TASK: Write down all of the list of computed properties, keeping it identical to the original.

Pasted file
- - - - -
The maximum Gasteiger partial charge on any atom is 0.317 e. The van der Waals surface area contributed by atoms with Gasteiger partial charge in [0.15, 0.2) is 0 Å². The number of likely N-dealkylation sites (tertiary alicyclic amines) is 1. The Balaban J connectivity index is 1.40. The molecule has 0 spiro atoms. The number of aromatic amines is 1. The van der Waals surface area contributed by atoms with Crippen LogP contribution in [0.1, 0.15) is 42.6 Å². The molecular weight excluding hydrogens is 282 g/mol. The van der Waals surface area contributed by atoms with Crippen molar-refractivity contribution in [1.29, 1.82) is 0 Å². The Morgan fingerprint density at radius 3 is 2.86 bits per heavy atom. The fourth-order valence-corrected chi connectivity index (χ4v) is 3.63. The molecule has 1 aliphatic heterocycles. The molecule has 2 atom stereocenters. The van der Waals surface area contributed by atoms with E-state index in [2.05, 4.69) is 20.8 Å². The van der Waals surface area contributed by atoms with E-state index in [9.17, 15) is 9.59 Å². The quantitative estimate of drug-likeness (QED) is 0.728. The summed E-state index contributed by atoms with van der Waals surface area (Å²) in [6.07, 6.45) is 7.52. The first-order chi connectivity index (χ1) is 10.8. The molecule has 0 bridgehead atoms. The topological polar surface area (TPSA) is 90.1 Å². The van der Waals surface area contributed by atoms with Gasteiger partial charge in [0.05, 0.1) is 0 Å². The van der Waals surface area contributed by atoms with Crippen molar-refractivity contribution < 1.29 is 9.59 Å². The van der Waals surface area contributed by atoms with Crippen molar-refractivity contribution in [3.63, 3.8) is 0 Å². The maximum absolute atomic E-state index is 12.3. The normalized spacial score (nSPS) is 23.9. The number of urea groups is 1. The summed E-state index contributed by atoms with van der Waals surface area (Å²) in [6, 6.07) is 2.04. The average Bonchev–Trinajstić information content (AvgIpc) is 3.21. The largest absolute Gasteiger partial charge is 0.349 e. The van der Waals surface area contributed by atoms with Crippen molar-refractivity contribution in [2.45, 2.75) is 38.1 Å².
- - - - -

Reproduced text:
The maximum Gasteiger partial charge on any atom is 0.317 e. The van der Waals surface area contributed by atoms with Gasteiger partial charge in [0.15, 0.2) is 0 Å². The number of likely N-dealkylation sites (tertiary alicyclic amines) is 1. The Balaban J connectivity index is 1.40. The molecule has 0 spiro atoms. The number of aromatic amines is 1. The van der Waals surface area contributed by atoms with Crippen LogP contribution in [0.1, 0.15) is 42.6 Å². The molecular weight excluding hydrogens is 282 g/mol. The van der Waals surface area contributed by atoms with Crippen molar-refractivity contribution in [1.29, 1.82) is 0 Å². The Morgan fingerprint density at radius 3 is 2.86 bits per heavy atom. The fourth-order valence-corrected chi connectivity index (χ4v) is 3.63. The molecule has 1 aliphatic heterocycles. The molecule has 2 atom stereocenters. The van der Waals surface area contributed by atoms with E-state index in [2.05, 4.69) is 20.8 Å². The van der Waals surface area contributed by atoms with E-state index in [9.17, 15) is 9.59 Å². The quantitative estimate of drug-likeness (QED) is 0.728. The summed E-state index contributed by atoms with van der Waals surface area (Å²) in [6.07, 6.45) is 7.52. The first-order chi connectivity index (χ1) is 10.8. The molecule has 0 bridgehead atoms. The topological polar surface area (TPSA) is 90.1 Å². The van der Waals surface area contributed by atoms with Gasteiger partial charge in [0.05, 0.1) is 0 Å². The van der Waals surface area contributed by atoms with Crippen molar-refractivity contribution < 1.29 is 9.59 Å². The van der Waals surface area contributed by atoms with Crippen molar-refractivity contribution in [3.63, 3.8) is 0 Å². The maximum absolute atomic E-state index is 12.3. The normalized spacial score (nSPS) is 23.9. The number of urea groups is 1. The summed E-state index contributed by atoms with van der Waals surface area (Å²) in [6, 6.07) is 2.04. The average Bonchev–Trinajstić information content (AvgIpc) is 3.21. The largest absolute Gasteiger partial charge is 0.349 e. The van der Waals surface area contributed by atoms with Crippen molar-refractivity contribution in [2.45, 2.75) is 38.1 Å².